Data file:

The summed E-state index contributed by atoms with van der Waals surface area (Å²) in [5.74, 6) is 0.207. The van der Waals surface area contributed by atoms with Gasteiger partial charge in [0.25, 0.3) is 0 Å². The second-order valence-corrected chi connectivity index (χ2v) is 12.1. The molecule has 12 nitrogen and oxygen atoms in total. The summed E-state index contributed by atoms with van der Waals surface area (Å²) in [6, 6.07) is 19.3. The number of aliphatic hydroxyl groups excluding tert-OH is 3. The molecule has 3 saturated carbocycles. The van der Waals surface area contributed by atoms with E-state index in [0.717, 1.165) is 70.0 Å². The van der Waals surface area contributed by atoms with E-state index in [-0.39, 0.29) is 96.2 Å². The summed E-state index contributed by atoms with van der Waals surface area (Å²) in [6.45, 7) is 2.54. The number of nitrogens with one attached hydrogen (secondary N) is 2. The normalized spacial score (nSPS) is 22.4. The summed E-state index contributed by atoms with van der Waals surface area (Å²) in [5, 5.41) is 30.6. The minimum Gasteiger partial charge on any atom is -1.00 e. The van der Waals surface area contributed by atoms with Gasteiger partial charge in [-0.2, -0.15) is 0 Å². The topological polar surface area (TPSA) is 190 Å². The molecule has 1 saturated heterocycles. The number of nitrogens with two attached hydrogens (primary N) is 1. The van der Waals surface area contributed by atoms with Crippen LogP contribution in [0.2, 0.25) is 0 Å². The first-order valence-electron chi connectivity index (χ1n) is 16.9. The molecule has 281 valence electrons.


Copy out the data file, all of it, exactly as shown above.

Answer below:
The summed E-state index contributed by atoms with van der Waals surface area (Å²) in [5.74, 6) is 0.207. The van der Waals surface area contributed by atoms with Gasteiger partial charge in [0.25, 0.3) is 0 Å². The second-order valence-corrected chi connectivity index (χ2v) is 12.1. The molecule has 12 nitrogen and oxygen atoms in total. The summed E-state index contributed by atoms with van der Waals surface area (Å²) in [6, 6.07) is 19.3. The number of aliphatic hydroxyl groups excluding tert-OH is 3. The molecule has 3 saturated carbocycles. The van der Waals surface area contributed by atoms with E-state index in [0.717, 1.165) is 70.0 Å². The van der Waals surface area contributed by atoms with E-state index in [-0.39, 0.29) is 96.2 Å². The summed E-state index contributed by atoms with van der Waals surface area (Å²) in [6.45, 7) is 2.54. The number of nitrogens with one attached hydrogen (secondary N) is 2. The normalized spacial score (nSPS) is 22.4. The summed E-state index contributed by atoms with van der Waals surface area (Å²) in [5, 5.41) is 30.6. The minimum Gasteiger partial charge on any atom is -1.00 e. The van der Waals surface area contributed by atoms with Gasteiger partial charge in [-0.2, -0.15) is 0 Å². The topological polar surface area (TPSA) is 190 Å². The molecule has 1 saturated heterocycles. The number of nitrogens with two attached hydrogens (primary N) is 1. The van der Waals surface area contributed by atoms with Crippen LogP contribution in [0.2, 0.25) is 0 Å². The first-order valence-electron chi connectivity index (χ1n) is 16.9. The molecule has 281 valence electrons.